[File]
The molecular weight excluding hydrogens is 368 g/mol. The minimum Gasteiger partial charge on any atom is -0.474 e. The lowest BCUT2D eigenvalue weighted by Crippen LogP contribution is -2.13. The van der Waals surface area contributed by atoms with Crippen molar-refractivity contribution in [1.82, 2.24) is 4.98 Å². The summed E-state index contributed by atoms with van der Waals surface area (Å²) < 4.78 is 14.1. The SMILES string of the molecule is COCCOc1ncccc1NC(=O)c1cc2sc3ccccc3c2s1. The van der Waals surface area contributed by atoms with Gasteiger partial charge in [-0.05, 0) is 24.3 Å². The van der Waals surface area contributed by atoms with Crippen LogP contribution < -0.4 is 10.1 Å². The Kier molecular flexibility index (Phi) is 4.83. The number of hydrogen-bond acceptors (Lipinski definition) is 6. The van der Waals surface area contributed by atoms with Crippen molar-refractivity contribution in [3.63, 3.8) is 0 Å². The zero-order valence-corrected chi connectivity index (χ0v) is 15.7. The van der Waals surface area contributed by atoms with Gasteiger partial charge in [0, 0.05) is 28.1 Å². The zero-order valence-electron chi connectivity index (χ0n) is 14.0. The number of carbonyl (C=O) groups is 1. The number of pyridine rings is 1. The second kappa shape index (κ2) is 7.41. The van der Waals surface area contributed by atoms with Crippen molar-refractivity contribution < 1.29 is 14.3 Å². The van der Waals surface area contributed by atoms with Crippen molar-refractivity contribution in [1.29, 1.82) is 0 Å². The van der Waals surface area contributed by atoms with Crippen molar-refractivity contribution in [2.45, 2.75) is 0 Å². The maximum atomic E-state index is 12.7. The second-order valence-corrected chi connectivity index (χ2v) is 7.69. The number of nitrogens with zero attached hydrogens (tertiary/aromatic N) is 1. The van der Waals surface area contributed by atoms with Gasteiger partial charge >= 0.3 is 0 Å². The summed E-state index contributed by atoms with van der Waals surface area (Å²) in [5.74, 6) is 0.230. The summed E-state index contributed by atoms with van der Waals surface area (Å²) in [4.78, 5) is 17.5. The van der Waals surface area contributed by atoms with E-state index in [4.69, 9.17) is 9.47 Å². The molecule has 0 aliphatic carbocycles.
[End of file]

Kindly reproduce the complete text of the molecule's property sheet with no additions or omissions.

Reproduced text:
The molecular weight excluding hydrogens is 368 g/mol. The minimum Gasteiger partial charge on any atom is -0.474 e. The lowest BCUT2D eigenvalue weighted by Crippen LogP contribution is -2.13. The van der Waals surface area contributed by atoms with Crippen molar-refractivity contribution in [1.82, 2.24) is 4.98 Å². The summed E-state index contributed by atoms with van der Waals surface area (Å²) < 4.78 is 14.1. The SMILES string of the molecule is COCCOc1ncccc1NC(=O)c1cc2sc3ccccc3c2s1. The van der Waals surface area contributed by atoms with Gasteiger partial charge in [-0.05, 0) is 24.3 Å². The van der Waals surface area contributed by atoms with Crippen LogP contribution < -0.4 is 10.1 Å². The Kier molecular flexibility index (Phi) is 4.83. The number of hydrogen-bond acceptors (Lipinski definition) is 6. The van der Waals surface area contributed by atoms with Crippen molar-refractivity contribution in [3.63, 3.8) is 0 Å². The zero-order valence-corrected chi connectivity index (χ0v) is 15.7. The van der Waals surface area contributed by atoms with Gasteiger partial charge in [0, 0.05) is 28.1 Å². The zero-order valence-electron chi connectivity index (χ0n) is 14.0. The number of carbonyl (C=O) groups is 1. The number of pyridine rings is 1. The second kappa shape index (κ2) is 7.41. The van der Waals surface area contributed by atoms with Crippen molar-refractivity contribution < 1.29 is 14.3 Å². The van der Waals surface area contributed by atoms with Crippen molar-refractivity contribution in [1.29, 1.82) is 0 Å². The van der Waals surface area contributed by atoms with Crippen molar-refractivity contribution in [2.45, 2.75) is 0 Å². The maximum atomic E-state index is 12.7. The second-order valence-corrected chi connectivity index (χ2v) is 7.69. The number of nitrogens with zero attached hydrogens (tertiary/aromatic N) is 1. The van der Waals surface area contributed by atoms with Gasteiger partial charge >= 0.3 is 0 Å². The summed E-state index contributed by atoms with van der Waals surface area (Å²) in [5.74, 6) is 0.230. The summed E-state index contributed by atoms with van der Waals surface area (Å²) in [4.78, 5) is 17.5. The van der Waals surface area contributed by atoms with E-state index in [4.69, 9.17) is 9.47 Å². The molecule has 0 aliphatic carbocycles.